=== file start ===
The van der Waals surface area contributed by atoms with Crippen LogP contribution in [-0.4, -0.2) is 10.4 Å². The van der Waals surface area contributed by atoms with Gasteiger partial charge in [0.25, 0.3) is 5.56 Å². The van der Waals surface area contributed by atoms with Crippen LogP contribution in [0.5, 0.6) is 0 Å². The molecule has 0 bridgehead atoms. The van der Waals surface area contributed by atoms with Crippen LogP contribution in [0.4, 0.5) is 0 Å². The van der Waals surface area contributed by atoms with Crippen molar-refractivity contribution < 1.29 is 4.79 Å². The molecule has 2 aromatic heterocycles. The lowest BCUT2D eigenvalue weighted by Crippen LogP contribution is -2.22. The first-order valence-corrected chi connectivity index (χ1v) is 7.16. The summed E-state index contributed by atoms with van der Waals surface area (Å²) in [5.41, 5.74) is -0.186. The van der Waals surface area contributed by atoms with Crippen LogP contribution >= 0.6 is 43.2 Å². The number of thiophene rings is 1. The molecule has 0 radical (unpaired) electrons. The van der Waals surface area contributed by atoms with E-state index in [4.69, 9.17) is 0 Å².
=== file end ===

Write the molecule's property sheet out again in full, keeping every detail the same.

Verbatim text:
The van der Waals surface area contributed by atoms with Crippen LogP contribution in [-0.4, -0.2) is 10.4 Å². The van der Waals surface area contributed by atoms with Gasteiger partial charge in [0.25, 0.3) is 5.56 Å². The van der Waals surface area contributed by atoms with Crippen LogP contribution in [0.5, 0.6) is 0 Å². The molecule has 0 bridgehead atoms. The van der Waals surface area contributed by atoms with Crippen LogP contribution in [0.4, 0.5) is 0 Å². The van der Waals surface area contributed by atoms with Crippen molar-refractivity contribution < 1.29 is 4.79 Å². The molecule has 2 aromatic heterocycles. The lowest BCUT2D eigenvalue weighted by Crippen LogP contribution is -2.22. The first-order valence-corrected chi connectivity index (χ1v) is 7.16. The summed E-state index contributed by atoms with van der Waals surface area (Å²) in [5.41, 5.74) is -0.186. The van der Waals surface area contributed by atoms with Crippen LogP contribution >= 0.6 is 43.2 Å². The number of thiophene rings is 1. The molecule has 0 radical (unpaired) electrons. The van der Waals surface area contributed by atoms with E-state index in [4.69, 9.17) is 0 Å².